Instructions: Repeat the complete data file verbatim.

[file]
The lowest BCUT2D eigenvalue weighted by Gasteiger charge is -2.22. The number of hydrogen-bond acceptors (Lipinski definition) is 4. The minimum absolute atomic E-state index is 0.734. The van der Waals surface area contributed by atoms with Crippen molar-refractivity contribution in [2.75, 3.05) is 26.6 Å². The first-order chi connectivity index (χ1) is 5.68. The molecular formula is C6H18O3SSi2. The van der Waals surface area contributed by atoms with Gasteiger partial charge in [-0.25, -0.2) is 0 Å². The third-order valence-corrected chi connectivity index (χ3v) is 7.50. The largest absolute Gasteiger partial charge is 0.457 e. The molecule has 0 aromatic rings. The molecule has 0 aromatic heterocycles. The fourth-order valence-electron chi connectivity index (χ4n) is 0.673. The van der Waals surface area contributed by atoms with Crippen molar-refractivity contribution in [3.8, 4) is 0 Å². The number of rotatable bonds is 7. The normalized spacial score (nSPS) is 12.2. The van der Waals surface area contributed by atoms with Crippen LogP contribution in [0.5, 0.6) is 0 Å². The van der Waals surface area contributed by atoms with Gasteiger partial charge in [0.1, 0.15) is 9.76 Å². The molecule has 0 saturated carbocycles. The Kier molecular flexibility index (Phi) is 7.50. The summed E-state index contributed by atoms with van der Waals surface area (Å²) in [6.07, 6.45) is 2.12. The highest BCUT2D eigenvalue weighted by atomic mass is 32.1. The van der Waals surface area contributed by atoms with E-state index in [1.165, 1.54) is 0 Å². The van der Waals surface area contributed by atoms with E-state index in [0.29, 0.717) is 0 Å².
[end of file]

The lowest BCUT2D eigenvalue weighted by Gasteiger charge is -2.22. The number of hydrogen-bond acceptors (Lipinski definition) is 4. The minimum absolute atomic E-state index is 0.734. The van der Waals surface area contributed by atoms with Crippen molar-refractivity contribution in [2.75, 3.05) is 26.6 Å². The first-order chi connectivity index (χ1) is 5.68. The molecular formula is C6H18O3SSi2. The van der Waals surface area contributed by atoms with Gasteiger partial charge in [-0.25, -0.2) is 0 Å². The third-order valence-corrected chi connectivity index (χ3v) is 7.50. The largest absolute Gasteiger partial charge is 0.457 e. The molecule has 0 aromatic rings. The molecule has 0 aromatic heterocycles. The fourth-order valence-electron chi connectivity index (χ4n) is 0.673. The van der Waals surface area contributed by atoms with Crippen molar-refractivity contribution in [3.8, 4) is 0 Å². The number of rotatable bonds is 7. The normalized spacial score (nSPS) is 12.2. The van der Waals surface area contributed by atoms with Crippen LogP contribution in [0.5, 0.6) is 0 Å². The van der Waals surface area contributed by atoms with Gasteiger partial charge in [0.1, 0.15) is 9.76 Å². The molecule has 0 saturated carbocycles. The Kier molecular flexibility index (Phi) is 7.50. The summed E-state index contributed by atoms with van der Waals surface area (Å²) in [6.07, 6.45) is 2.12. The highest BCUT2D eigenvalue weighted by atomic mass is 32.1. The van der Waals surface area contributed by atoms with E-state index in [1.165, 1.54) is 0 Å². The van der Waals surface area contributed by atoms with E-state index in [0.29, 0.717) is 0 Å².